The feasibility work, including the preparation of a business case, will be completed by the autumn.

Should the scheme prove viable and have a strong business case, then full consideration will be given to how best to go about implementing the project, including possible funding options.

This first phase of work is being funded through a partnership between TfL, Sustrans and the private sector and I would expect funding for any future stages to follow a similar approach.


MBNA Thames Clippers will introduce a new timetable on the Nelson Dock to Canary Wharf ferry from Monday 6 July.

The new timetable follows the rebranding of the hotel at Nelson Dock.

In future there will no longer be a gap in service in late morning and mid evening.

On weekdays the last crossing will also be slightly later, with final sailings leaving Rotherhithe at 11.55pm and Canary Wharf at midnight.

Transport charity Sustrans is carrying out a detailed feasibility study into its plan to build a bridge for walkers and cyclists across the River Thames between Canary Wharf and Rotherhithe.

Transport for London has granted funding of £170,000, supplemented with £30,000 from businesses in the area, for Sustrans to investigate the potential of the new bridge, and the detailed study is due to be completed in August.

Current plans envisage a new 400-metre long bridge spanning the river between Rotherhithe and the Isle of Dogs with an opening section in the middle to allow ships to pass.

Sustains claims the bridge could be open as soon as 2020.

“Sustrans is delighted to have received this funding from TfL and other partners to be able to move forward with the feasibility work on this crossing,” said Malcolm Shepherd, Chief Executive of Sustrans.

“It could enable millions of sustainable cross-river journeys and make it far easier for people to choose a healthier travel option.

“With high-quality links to destinations either side, it will make walking and cycling a real choice for hundreds of thousands of residents, workers and visitors”.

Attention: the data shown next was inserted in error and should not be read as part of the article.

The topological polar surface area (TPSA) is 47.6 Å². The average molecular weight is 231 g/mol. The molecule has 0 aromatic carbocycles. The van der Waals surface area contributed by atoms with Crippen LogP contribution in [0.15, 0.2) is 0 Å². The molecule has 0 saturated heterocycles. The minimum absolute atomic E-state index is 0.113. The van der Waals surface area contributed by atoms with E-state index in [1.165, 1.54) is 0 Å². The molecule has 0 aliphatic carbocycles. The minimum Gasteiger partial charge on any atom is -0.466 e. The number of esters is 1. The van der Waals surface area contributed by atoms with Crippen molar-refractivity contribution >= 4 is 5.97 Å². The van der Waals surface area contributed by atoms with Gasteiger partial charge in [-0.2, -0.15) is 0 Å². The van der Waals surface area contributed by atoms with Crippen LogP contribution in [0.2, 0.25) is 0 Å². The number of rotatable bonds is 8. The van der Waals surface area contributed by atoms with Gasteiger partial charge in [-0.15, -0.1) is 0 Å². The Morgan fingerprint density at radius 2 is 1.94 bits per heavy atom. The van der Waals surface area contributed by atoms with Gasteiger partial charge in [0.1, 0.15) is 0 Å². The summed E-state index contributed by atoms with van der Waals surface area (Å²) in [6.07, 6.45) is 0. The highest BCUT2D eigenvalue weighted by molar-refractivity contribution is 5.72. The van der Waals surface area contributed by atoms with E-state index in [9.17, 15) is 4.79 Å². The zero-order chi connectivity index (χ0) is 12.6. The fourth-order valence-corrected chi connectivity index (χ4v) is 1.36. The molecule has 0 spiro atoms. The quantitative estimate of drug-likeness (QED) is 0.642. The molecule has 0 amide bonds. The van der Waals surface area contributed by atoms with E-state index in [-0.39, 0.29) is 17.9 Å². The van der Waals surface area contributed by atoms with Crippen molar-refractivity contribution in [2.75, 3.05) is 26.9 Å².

Richard de Cani, TfL’s managing director for planning, said: “As London’s population grows towards 10 million people, we need a number of new river crossings to improve connectivity and reduce congestion on existing road and rail services.

“A new pedestrian and cycle crossing between the Isle of Dogs and Rotherhithe and Canada Water would encourage more people to walk and cycle to Canary Wharf, improving access to amenities and jobs and providing an alternative to the Jubilee line for shorter trips.

“TfL is working with Sustrans and the private sector on developing this proposal by pledging funding towards the first phase of feasibility work.”

Isabel Dedring, Deputy Mayor for Transport said: “More than a third of London’s expected population growth is expected to happen in East London and we urgently need more crossings – for all types of transport users. So we are delighted to be able to offer this funding to help progress Sustrans’ proposed cycling and walking bridge.”

Liberal Democrat London Assembly member Caroline Pidgeon added: “Unlike the Garden Bridge this is a bridge that is desperately needed and where public money should be spent.

“A pedestrian and cycling bridge linking Rotherhithe and Canary Wharf would help reduce congestion by making it so much easier to get between Rotherhithe and Canary Wharf by foot or bike.  It would link two parts of London and help ease overcrowding on the Jubilee Line.


“I have long backed cyclists who have been campaigning for this new crossing and it is real credit to them and of course to Simon Hughes that this first step is now being taken in making this bridge a reality.”